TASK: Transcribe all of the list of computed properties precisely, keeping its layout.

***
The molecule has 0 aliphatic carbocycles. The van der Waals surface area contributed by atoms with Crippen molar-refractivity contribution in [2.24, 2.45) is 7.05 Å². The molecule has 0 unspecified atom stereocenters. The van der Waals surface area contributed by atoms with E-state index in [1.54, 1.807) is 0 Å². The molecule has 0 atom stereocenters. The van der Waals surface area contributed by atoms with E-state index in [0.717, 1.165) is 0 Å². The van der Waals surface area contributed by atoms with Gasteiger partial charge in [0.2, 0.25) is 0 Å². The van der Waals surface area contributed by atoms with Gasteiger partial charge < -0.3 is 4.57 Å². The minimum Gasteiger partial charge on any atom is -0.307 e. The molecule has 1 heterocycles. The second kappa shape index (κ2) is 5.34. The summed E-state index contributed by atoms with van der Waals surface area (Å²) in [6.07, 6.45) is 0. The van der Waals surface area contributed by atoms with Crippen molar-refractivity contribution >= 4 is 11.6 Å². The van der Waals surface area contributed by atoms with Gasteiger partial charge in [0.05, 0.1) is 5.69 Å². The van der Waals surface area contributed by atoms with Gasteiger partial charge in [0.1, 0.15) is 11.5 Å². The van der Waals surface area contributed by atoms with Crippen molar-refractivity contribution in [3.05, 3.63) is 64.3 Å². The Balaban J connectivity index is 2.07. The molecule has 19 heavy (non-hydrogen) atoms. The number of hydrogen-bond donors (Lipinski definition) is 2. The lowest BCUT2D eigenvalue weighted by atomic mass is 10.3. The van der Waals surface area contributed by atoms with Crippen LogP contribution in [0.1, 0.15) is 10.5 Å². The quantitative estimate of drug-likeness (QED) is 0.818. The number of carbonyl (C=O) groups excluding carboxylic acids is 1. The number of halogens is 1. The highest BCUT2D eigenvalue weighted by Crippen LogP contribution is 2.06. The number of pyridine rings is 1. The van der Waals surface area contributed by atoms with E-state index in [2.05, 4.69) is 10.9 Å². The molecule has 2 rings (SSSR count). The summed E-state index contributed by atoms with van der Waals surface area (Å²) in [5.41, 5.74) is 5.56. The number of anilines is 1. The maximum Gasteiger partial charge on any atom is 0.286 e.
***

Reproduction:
The molecule has 0 aliphatic carbocycles. The van der Waals surface area contributed by atoms with Crippen molar-refractivity contribution in [2.24, 2.45) is 7.05 Å². The molecule has 0 unspecified atom stereocenters. The van der Waals surface area contributed by atoms with E-state index in [1.54, 1.807) is 0 Å². The molecule has 0 atom stereocenters. The van der Waals surface area contributed by atoms with E-state index in [0.717, 1.165) is 0 Å². The van der Waals surface area contributed by atoms with Gasteiger partial charge in [0.2, 0.25) is 0 Å². The van der Waals surface area contributed by atoms with Gasteiger partial charge < -0.3 is 4.57 Å². The minimum Gasteiger partial charge on any atom is -0.307 e. The molecule has 1 heterocycles. The second kappa shape index (κ2) is 5.34. The summed E-state index contributed by atoms with van der Waals surface area (Å²) in [6.07, 6.45) is 0. The van der Waals surface area contributed by atoms with Crippen molar-refractivity contribution >= 4 is 11.6 Å². The van der Waals surface area contributed by atoms with Gasteiger partial charge in [0.05, 0.1) is 5.69 Å². The van der Waals surface area contributed by atoms with Gasteiger partial charge in [0.1, 0.15) is 11.5 Å². The van der Waals surface area contributed by atoms with Crippen molar-refractivity contribution in [3.05, 3.63) is 64.3 Å². The Balaban J connectivity index is 2.07. The molecule has 19 heavy (non-hydrogen) atoms. The number of hydrogen-bond donors (Lipinski definition) is 2. The lowest BCUT2D eigenvalue weighted by atomic mass is 10.3. The van der Waals surface area contributed by atoms with Crippen LogP contribution in [0.1, 0.15) is 10.5 Å². The quantitative estimate of drug-likeness (QED) is 0.818. The number of carbonyl (C=O) groups excluding carboxylic acids is 1. The number of halogens is 1. The highest BCUT2D eigenvalue weighted by Crippen LogP contribution is 2.06. The number of pyridine rings is 1. The van der Waals surface area contributed by atoms with E-state index in [2.05, 4.69) is 10.9 Å². The molecule has 2 rings (SSSR count). The summed E-state index contributed by atoms with van der Waals surface area (Å²) in [5.41, 5.74) is 5.56. The number of anilines is 1. The maximum Gasteiger partial charge on any atom is 0.286 e.